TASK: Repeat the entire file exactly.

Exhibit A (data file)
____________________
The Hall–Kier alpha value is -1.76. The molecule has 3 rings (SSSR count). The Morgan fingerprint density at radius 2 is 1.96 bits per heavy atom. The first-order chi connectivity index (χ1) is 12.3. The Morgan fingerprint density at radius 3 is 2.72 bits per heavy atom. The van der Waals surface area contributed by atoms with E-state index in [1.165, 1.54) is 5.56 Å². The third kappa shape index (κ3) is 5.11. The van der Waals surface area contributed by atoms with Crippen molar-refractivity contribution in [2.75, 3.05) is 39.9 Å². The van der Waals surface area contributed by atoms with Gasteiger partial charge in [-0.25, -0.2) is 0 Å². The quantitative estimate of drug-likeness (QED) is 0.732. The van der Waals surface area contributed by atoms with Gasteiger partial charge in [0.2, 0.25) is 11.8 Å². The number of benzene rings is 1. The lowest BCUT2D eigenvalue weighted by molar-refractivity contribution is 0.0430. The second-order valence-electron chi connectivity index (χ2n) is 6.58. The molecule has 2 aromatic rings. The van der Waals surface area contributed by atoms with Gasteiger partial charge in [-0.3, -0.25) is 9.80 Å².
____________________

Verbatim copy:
The Hall–Kier alpha value is -1.76. The molecule has 3 rings (SSSR count). The Morgan fingerprint density at radius 2 is 1.96 bits per heavy atom. The first-order chi connectivity index (χ1) is 12.3. The Morgan fingerprint density at radius 3 is 2.72 bits per heavy atom. The van der Waals surface area contributed by atoms with E-state index in [1.165, 1.54) is 5.56 Å². The third kappa shape index (κ3) is 5.11. The van der Waals surface area contributed by atoms with Crippen molar-refractivity contribution in [2.75, 3.05) is 39.9 Å². The van der Waals surface area contributed by atoms with Gasteiger partial charge in [-0.25, -0.2) is 0 Å². The quantitative estimate of drug-likeness (QED) is 0.732. The van der Waals surface area contributed by atoms with Gasteiger partial charge in [0.2, 0.25) is 11.8 Å². The number of benzene rings is 1. The lowest BCUT2D eigenvalue weighted by molar-refractivity contribution is 0.0430. The second-order valence-electron chi connectivity index (χ2n) is 6.58. The molecule has 2 aromatic rings. The van der Waals surface area contributed by atoms with Gasteiger partial charge in [-0.3, -0.25) is 9.80 Å².